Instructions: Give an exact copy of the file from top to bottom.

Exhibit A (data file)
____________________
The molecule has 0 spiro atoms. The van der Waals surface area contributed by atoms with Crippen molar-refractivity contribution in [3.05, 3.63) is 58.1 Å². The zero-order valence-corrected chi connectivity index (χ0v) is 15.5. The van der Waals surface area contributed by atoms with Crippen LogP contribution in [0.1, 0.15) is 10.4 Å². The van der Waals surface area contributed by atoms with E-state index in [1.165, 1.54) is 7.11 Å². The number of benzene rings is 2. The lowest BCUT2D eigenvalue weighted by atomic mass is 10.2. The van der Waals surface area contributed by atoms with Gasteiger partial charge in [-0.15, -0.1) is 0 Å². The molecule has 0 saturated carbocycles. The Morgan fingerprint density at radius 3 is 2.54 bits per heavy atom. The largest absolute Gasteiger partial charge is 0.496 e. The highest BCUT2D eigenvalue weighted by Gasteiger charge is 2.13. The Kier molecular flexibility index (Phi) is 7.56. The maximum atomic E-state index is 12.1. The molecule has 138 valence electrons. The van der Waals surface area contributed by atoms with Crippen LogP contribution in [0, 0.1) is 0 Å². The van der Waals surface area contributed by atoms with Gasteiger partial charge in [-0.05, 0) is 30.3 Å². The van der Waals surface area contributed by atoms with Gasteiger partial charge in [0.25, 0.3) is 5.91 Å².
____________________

The molecule has 0 spiro atoms. The van der Waals surface area contributed by atoms with Crippen molar-refractivity contribution in [3.05, 3.63) is 58.1 Å². The zero-order valence-corrected chi connectivity index (χ0v) is 15.5. The van der Waals surface area contributed by atoms with Crippen LogP contribution in [0.1, 0.15) is 10.4 Å². The van der Waals surface area contributed by atoms with E-state index in [1.165, 1.54) is 7.11 Å². The number of benzene rings is 2. The lowest BCUT2D eigenvalue weighted by atomic mass is 10.2. The van der Waals surface area contributed by atoms with Gasteiger partial charge in [-0.15, -0.1) is 0 Å². The molecule has 0 saturated carbocycles. The Morgan fingerprint density at radius 3 is 2.54 bits per heavy atom. The largest absolute Gasteiger partial charge is 0.496 e. The highest BCUT2D eigenvalue weighted by Gasteiger charge is 2.13. The Kier molecular flexibility index (Phi) is 7.56. The maximum atomic E-state index is 12.1. The molecule has 138 valence electrons. The van der Waals surface area contributed by atoms with Crippen LogP contribution in [0, 0.1) is 0 Å². The van der Waals surface area contributed by atoms with Gasteiger partial charge in [-0.05, 0) is 30.3 Å². The van der Waals surface area contributed by atoms with Gasteiger partial charge in [0.25, 0.3) is 5.91 Å².